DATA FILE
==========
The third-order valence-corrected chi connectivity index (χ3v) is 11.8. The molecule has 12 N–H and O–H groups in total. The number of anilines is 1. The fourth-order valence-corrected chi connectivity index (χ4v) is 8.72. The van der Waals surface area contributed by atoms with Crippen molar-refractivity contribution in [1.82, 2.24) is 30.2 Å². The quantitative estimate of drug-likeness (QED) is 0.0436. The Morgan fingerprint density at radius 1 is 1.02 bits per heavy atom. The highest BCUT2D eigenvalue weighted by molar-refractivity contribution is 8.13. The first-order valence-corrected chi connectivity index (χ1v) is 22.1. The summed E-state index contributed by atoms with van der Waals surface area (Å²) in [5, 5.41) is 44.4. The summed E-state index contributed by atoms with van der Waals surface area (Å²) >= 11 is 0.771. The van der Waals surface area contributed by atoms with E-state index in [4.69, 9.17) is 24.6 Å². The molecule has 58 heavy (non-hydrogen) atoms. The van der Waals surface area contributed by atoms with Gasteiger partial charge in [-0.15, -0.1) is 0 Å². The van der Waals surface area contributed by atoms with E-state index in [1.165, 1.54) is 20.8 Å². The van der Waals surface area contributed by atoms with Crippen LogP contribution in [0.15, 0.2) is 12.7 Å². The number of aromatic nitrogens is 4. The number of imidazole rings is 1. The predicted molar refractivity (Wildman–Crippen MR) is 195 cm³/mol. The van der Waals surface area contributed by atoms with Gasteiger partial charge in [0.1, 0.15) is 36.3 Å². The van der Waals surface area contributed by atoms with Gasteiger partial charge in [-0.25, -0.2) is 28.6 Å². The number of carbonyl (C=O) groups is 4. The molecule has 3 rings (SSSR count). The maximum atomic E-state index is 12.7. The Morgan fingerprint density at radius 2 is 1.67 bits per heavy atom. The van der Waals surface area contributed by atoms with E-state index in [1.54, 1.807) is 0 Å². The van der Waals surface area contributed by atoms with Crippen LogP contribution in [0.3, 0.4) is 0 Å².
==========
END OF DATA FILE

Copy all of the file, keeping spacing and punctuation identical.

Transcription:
The third-order valence-corrected chi connectivity index (χ3v) is 11.8. The molecule has 12 N–H and O–H groups in total. The number of anilines is 1. The fourth-order valence-corrected chi connectivity index (χ4v) is 8.72. The van der Waals surface area contributed by atoms with Crippen molar-refractivity contribution in [1.82, 2.24) is 30.2 Å². The quantitative estimate of drug-likeness (QED) is 0.0436. The Morgan fingerprint density at radius 1 is 1.02 bits per heavy atom. The highest BCUT2D eigenvalue weighted by molar-refractivity contribution is 8.13. The first-order valence-corrected chi connectivity index (χ1v) is 22.1. The summed E-state index contributed by atoms with van der Waals surface area (Å²) in [5, 5.41) is 44.4. The summed E-state index contributed by atoms with van der Waals surface area (Å²) >= 11 is 0.771. The van der Waals surface area contributed by atoms with E-state index in [4.69, 9.17) is 24.6 Å². The molecule has 58 heavy (non-hydrogen) atoms. The van der Waals surface area contributed by atoms with Gasteiger partial charge in [-0.15, -0.1) is 0 Å². The van der Waals surface area contributed by atoms with E-state index in [1.165, 1.54) is 20.8 Å². The van der Waals surface area contributed by atoms with Crippen LogP contribution in [0.15, 0.2) is 12.7 Å². The number of aromatic nitrogens is 4. The number of imidazole rings is 1. The predicted molar refractivity (Wildman–Crippen MR) is 195 cm³/mol. The van der Waals surface area contributed by atoms with Gasteiger partial charge in [0.1, 0.15) is 36.3 Å². The van der Waals surface area contributed by atoms with Gasteiger partial charge in [-0.25, -0.2) is 28.6 Å². The number of carbonyl (C=O) groups is 4. The molecule has 3 rings (SSSR count). The maximum atomic E-state index is 12.7. The Morgan fingerprint density at radius 2 is 1.67 bits per heavy atom. The van der Waals surface area contributed by atoms with E-state index in [1.54, 1.807) is 0 Å². The van der Waals surface area contributed by atoms with Crippen LogP contribution in [0.3, 0.4) is 0 Å².